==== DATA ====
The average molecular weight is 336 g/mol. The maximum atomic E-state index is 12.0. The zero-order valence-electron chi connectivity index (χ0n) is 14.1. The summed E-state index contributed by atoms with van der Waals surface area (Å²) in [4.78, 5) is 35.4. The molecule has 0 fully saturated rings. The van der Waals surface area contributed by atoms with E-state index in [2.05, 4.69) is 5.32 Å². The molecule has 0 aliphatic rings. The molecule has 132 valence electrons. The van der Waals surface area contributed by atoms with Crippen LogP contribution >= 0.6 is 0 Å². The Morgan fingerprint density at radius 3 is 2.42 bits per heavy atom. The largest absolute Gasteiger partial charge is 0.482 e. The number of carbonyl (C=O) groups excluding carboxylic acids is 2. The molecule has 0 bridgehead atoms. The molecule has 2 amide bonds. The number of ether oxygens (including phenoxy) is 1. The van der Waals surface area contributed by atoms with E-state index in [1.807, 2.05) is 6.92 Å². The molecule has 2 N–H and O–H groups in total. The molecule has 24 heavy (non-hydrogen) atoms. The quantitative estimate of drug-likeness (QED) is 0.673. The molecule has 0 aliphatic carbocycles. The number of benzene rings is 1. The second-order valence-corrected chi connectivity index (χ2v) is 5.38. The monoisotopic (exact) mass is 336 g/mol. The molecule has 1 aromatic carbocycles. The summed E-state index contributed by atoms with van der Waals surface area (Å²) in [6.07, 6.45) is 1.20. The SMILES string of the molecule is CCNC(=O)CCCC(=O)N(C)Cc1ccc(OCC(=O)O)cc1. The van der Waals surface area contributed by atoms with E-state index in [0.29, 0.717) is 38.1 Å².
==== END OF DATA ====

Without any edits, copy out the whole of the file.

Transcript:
The average molecular weight is 336 g/mol. The maximum atomic E-state index is 12.0. The zero-order valence-electron chi connectivity index (χ0n) is 14.1. The summed E-state index contributed by atoms with van der Waals surface area (Å²) in [4.78, 5) is 35.4. The molecule has 0 fully saturated rings. The van der Waals surface area contributed by atoms with E-state index in [2.05, 4.69) is 5.32 Å². The molecule has 0 aliphatic rings. The molecule has 132 valence electrons. The van der Waals surface area contributed by atoms with Crippen LogP contribution >= 0.6 is 0 Å². The Morgan fingerprint density at radius 3 is 2.42 bits per heavy atom. The largest absolute Gasteiger partial charge is 0.482 e. The number of carbonyl (C=O) groups excluding carboxylic acids is 2. The molecule has 0 bridgehead atoms. The molecule has 2 amide bonds. The number of ether oxygens (including phenoxy) is 1. The van der Waals surface area contributed by atoms with E-state index in [1.807, 2.05) is 6.92 Å². The molecule has 2 N–H and O–H groups in total. The molecule has 24 heavy (non-hydrogen) atoms. The quantitative estimate of drug-likeness (QED) is 0.673. The molecule has 0 aliphatic carbocycles. The number of benzene rings is 1. The second-order valence-corrected chi connectivity index (χ2v) is 5.38. The monoisotopic (exact) mass is 336 g/mol. The molecule has 1 aromatic carbocycles. The summed E-state index contributed by atoms with van der Waals surface area (Å²) in [6.07, 6.45) is 1.20. The SMILES string of the molecule is CCNC(=O)CCCC(=O)N(C)Cc1ccc(OCC(=O)O)cc1. The van der Waals surface area contributed by atoms with E-state index in [0.29, 0.717) is 38.1 Å².